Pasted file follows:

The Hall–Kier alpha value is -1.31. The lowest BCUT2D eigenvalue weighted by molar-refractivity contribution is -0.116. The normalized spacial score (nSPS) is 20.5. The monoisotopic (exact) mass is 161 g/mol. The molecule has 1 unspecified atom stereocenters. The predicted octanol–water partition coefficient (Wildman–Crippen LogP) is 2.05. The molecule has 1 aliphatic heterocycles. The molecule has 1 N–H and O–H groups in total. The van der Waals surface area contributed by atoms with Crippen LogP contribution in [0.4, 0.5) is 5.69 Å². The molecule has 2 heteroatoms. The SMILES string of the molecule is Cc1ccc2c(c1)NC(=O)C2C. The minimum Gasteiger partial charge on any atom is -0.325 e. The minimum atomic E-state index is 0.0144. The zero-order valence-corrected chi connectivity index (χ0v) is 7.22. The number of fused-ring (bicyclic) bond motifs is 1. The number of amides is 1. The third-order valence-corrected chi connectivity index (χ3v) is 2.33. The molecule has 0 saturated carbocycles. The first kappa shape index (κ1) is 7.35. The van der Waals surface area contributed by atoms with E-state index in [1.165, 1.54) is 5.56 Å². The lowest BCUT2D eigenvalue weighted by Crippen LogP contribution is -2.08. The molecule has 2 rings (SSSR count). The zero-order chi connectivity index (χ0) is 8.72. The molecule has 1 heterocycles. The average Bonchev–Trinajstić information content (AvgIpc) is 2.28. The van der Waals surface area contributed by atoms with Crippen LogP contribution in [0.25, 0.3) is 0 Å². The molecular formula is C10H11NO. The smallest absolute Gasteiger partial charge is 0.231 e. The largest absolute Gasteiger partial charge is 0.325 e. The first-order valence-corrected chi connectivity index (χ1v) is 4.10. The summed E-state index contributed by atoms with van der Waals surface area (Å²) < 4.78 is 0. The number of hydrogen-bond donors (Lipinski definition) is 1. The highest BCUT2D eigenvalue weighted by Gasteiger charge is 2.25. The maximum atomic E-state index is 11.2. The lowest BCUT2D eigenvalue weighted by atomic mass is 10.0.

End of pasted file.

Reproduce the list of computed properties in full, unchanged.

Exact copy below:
The Hall–Kier alpha value is -1.31. The lowest BCUT2D eigenvalue weighted by molar-refractivity contribution is -0.116. The normalized spacial score (nSPS) is 20.5. The monoisotopic (exact) mass is 161 g/mol. The molecule has 1 unspecified atom stereocenters. The predicted octanol–water partition coefficient (Wildman–Crippen LogP) is 2.05. The molecule has 1 aliphatic heterocycles. The molecule has 1 N–H and O–H groups in total. The van der Waals surface area contributed by atoms with Crippen LogP contribution in [0.4, 0.5) is 5.69 Å². The molecule has 2 heteroatoms. The SMILES string of the molecule is Cc1ccc2c(c1)NC(=O)C2C. The minimum Gasteiger partial charge on any atom is -0.325 e. The minimum atomic E-state index is 0.0144. The zero-order valence-corrected chi connectivity index (χ0v) is 7.22. The number of fused-ring (bicyclic) bond motifs is 1. The number of amides is 1. The third-order valence-corrected chi connectivity index (χ3v) is 2.33. The molecule has 0 saturated carbocycles. The first kappa shape index (κ1) is 7.35. The van der Waals surface area contributed by atoms with E-state index in [1.165, 1.54) is 5.56 Å². The lowest BCUT2D eigenvalue weighted by Crippen LogP contribution is -2.08. The molecule has 2 rings (SSSR count). The zero-order chi connectivity index (χ0) is 8.72. The molecule has 1 heterocycles. The average Bonchev–Trinajstić information content (AvgIpc) is 2.28. The van der Waals surface area contributed by atoms with Crippen LogP contribution in [0.25, 0.3) is 0 Å². The molecular formula is C10H11NO. The smallest absolute Gasteiger partial charge is 0.231 e. The largest absolute Gasteiger partial charge is 0.325 e. The first-order valence-corrected chi connectivity index (χ1v) is 4.10. The summed E-state index contributed by atoms with van der Waals surface area (Å²) < 4.78 is 0. The number of hydrogen-bond donors (Lipinski definition) is 1. The highest BCUT2D eigenvalue weighted by Gasteiger charge is 2.25. The maximum atomic E-state index is 11.2. The lowest BCUT2D eigenvalue weighted by atomic mass is 10.0.